The Cat and the Tribesman: Comparing Henry Shefflin and Joe Canning’s paths to glory
Joe Canning and Henry Shefflin are arguably two of Ireland’s finest hurlers. Joe Canning has been at the forefront of the Galway forward line for many years, with Henry Shefflin doing likewise for Kilkenny. Joe Canning has one All-Ireland medal, whereas Shefflin has nine for Kilkenny. It would be unfair to suggest that this means Henry is a better player than Joe, but there is one interesting difference that’s worth noting: these men have very different stories in terms of their youth player experience.
Joe Canning was set for stardom from an early age. As young as 15, the Portumna native starred on Galway minor teams. Biologically, he was clearly an early developer and played senior club Hurling at the tender age of 15. He was the main man on many a Galway team. His muscle mass at such a young age propelled him into the spotlight. There is no doubt Joe has a huge skill level, but Canning was equally rewarded for his physical robustness. Henry Shefflin had a very different journey to inter-county Hurling.
The Ballyhale clubman struggled to make teams throughout secondary school. He was a pupil at St Kieran’s College in Kilkenny and wasn’t seen as being equipped to play minor or u21 for his county. Against the odds, Henry persisted at his craft and went on to have a stellar adult career with Kilkenny. It could have been a very different story. Research confirms that if you are a late developing player, like Henry, you are considerably more likely to stop participating in team sports, and often altogether, just because hormones take a little longer to kick in.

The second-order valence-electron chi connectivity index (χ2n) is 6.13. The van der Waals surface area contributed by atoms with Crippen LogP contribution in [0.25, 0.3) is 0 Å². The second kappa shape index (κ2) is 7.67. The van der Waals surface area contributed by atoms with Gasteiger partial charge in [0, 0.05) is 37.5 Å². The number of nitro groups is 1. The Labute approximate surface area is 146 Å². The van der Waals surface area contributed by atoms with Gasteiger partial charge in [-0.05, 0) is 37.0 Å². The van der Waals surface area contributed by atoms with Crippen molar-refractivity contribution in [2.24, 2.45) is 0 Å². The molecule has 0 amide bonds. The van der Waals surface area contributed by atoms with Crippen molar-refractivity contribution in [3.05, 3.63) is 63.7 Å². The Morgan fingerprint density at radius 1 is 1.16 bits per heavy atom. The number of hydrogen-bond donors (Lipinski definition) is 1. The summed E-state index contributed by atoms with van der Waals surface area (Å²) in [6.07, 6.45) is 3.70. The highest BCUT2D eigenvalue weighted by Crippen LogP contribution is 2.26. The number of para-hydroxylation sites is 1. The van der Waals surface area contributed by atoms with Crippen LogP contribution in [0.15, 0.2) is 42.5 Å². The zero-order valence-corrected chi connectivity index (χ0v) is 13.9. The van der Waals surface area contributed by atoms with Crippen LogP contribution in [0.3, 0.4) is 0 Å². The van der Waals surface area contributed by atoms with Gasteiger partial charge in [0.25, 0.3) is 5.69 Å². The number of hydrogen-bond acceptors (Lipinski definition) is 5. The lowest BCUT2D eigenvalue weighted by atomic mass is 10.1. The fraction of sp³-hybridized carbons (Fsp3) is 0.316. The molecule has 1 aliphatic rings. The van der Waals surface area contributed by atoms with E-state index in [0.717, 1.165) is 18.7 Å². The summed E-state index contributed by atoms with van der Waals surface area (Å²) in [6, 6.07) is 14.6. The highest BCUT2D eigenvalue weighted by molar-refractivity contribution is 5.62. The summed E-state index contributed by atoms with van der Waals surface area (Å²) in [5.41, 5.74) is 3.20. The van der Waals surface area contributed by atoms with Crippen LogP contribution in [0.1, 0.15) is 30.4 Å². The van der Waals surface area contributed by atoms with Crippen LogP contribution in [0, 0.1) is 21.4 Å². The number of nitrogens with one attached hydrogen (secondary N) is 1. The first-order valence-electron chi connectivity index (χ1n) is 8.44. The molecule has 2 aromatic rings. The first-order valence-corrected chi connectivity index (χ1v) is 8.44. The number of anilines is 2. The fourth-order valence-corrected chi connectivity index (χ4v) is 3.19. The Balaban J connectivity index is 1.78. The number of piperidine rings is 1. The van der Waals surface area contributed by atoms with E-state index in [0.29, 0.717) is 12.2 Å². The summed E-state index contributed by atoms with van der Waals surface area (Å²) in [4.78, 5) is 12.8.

Could we better support young players currently disadvantaged by this chance of biology?
Belgium presents an example of a country where delayed physical development is not viewed as a negative in sport. Soccer players Kevin De Bruyne and Thibaut Courtois are examples of players who shared Henry’s biological disadvantage. If the Belgium FA had not undertaken a root and branch review of their underage soccer coaching and development structures, would Kevin or Thibault have made it to the national team? Would they still even play soccer? A really interesting question! We’ll probably never know, but a review of many other national squads, including our own Boys in Green, suggests that almost all of those selected to this standard entered puberty at an earlier age.
What did the Belgium FA do differently?
In the first instance, they actively monitored and measured children as they approached puberty to monitor and understand their growth and timing of their biological development: their maturation profile, so to speak. They used this data as part of their talent identification processes, understanding that, for example, getting to the ball first meant running faster, which favoured the taller, stronger earlier developer. Knowing maturation profiles of the youths meant that any assessments of skills and potential could be moderated to adjust for this important bias.